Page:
Oxfam was pleased to hear that the new US strategy for Afghanistan will support ministries, governors, and local leaders that deliver for the Afghan people and combat corruption. We were also pleased to hear that there will be more focused assistance on agriculture, as up to 80 percent of Afghans rely on agriculture and related trades to survive.
"As more troops are deployed, conflict is expected to increase in and around Afghan villages. This means everything must be done to protect civilians caught up in the middle of the conflict. One man we interviewed for our latest report said, ‘at night, the Taliban come and take shelter in our villages and then leave. The next day, when the coalition forces become aware of the Taliban in our areas, they bomb us.’ These are the realities on the ground that must be taken into consideration as the United States implements its new strategy.
"The civilian strategy President Obama referred to in his speech is still unclear. Oxfam hoped to see a greater emphasis on the importance of development in the President’s new strategy. What is clear is that there is no purely military solution to Afghanistan and that fighting poverty in a country where half of Afghans are impoverished, is also vital. The well-being of ordinary Afghans will be undermined if aid is based on military objectives, rather than Afghans’ needs.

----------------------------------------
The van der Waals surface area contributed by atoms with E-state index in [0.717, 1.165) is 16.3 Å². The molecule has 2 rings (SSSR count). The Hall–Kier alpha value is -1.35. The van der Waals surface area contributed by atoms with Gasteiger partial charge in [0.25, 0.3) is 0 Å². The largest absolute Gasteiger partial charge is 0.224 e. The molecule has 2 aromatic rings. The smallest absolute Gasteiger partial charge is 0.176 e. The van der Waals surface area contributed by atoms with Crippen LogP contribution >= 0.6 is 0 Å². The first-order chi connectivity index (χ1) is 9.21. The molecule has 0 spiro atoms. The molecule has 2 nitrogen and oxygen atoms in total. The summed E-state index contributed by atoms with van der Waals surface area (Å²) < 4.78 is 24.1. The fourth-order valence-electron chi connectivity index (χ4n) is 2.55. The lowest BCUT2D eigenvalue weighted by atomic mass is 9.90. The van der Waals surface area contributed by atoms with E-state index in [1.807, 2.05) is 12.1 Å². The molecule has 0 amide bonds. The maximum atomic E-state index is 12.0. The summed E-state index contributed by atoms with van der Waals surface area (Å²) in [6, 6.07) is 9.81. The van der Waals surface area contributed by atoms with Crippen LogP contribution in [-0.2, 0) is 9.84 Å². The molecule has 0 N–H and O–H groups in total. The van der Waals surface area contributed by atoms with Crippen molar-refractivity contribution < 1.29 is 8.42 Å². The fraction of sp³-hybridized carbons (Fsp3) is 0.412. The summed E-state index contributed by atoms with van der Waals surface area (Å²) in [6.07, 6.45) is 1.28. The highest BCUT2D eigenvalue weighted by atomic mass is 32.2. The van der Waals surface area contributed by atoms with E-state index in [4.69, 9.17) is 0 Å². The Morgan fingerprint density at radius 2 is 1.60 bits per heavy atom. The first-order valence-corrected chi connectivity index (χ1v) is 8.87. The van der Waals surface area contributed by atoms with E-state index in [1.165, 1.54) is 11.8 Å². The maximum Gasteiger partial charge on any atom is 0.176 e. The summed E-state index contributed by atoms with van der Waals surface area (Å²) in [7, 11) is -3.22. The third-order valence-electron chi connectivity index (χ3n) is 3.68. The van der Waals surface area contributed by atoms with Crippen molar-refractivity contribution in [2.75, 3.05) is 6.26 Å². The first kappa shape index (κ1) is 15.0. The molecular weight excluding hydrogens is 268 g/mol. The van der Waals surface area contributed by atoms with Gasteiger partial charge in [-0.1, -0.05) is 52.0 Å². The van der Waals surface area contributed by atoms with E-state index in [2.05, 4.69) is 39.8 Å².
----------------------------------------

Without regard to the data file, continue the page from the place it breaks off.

“A disproportionate share of aid has been allocated to the southern provinces where international forces are operating. Too much of this aid is also tied to security objectives where it seeks to achieve rapid material results. This short-term approach fails to promote local ownership and isn't the way forward. A bottom-up approach where change comes from local leaders must be immediately prioritized.”
Download the report: The Cost of War: Afghan Experiences of Conflict, 1978 - 2009.
Oxfam's emergency work in Afghanistan